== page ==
A new service has been launched by Google which it hopes will encourage more people from developing countries to access the internet through mobile phones. Free Zone will initially be launched in the Philippines through Globe Telecom, a local carrier. Users with basic mobiles which can access the internet with limited functionality will be able to gain access to some of Google’s products like email, search and Google+. However, although users will have free access to links through Google search, any links outside this will prompt a message inviting users to sign up and subscribe to a data plan.
According to Google’s product manager Abdel Karim Mardini, the free service is aimed mainly at people in developing countries who use their mobiles mainly to send SMS messages and make calls. It is believed that a billion users will be able to access the internet from their mobile without the need to own a PC.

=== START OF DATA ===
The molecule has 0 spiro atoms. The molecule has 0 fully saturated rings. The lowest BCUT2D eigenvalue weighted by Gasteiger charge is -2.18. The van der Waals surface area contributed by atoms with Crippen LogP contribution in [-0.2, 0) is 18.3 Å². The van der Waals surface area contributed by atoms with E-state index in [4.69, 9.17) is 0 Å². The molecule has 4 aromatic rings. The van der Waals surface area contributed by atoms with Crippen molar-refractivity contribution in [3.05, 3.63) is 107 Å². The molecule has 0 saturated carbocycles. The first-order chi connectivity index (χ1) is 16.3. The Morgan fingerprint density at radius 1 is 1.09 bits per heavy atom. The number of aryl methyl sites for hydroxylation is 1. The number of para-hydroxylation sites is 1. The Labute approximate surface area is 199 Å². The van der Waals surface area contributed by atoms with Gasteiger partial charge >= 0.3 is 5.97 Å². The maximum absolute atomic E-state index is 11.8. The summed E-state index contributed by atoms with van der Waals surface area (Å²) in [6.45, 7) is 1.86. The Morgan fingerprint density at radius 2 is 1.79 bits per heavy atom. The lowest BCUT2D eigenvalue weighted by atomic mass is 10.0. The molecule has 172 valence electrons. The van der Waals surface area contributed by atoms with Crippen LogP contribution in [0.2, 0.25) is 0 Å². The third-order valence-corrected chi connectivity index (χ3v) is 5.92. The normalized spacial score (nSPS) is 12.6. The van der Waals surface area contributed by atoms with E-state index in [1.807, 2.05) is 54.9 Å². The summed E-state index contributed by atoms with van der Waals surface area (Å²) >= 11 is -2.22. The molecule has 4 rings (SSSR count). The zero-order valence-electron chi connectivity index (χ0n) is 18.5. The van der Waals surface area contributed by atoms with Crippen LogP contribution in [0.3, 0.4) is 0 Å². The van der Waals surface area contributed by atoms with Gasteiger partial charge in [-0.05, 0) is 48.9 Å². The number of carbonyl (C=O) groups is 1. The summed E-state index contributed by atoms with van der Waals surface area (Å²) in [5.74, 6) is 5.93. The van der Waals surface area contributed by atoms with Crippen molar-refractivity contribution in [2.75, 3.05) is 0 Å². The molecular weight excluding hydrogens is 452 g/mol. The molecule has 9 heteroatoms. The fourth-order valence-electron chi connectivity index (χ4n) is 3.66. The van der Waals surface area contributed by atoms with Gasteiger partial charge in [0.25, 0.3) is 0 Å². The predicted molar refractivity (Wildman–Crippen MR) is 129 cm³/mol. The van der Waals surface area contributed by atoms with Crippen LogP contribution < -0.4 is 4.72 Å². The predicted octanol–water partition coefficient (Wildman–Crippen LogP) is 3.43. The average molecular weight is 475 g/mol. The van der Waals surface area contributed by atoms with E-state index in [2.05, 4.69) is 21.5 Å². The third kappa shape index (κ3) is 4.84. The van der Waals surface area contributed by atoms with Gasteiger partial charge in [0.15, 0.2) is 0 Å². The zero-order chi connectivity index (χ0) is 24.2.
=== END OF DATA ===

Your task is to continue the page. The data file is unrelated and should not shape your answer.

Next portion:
It is the aim of Globe and Google to encourage users to move beyond the free services and subscribe to other services. Research carried out by GFK Group indicates that although the sales of smartphones in South East Asia are increasing rapidly, users are still opting for the basic feature phones which are cheaper.
If Google’s new service is a success, initially in the Philippines then elsewhere in the world, it could make some SEO jobs more complex. The search engine optimisation of companies around the world will have to be considered carefully to include the much wider audience.
- Facebook tops the social networks in 126 countries
- Google study predicts half population worldwide will soon use Internet
- Google launches local hunt for mobile cash
- Google launches new flight finder for US travellers
- New Google feature directs customers offline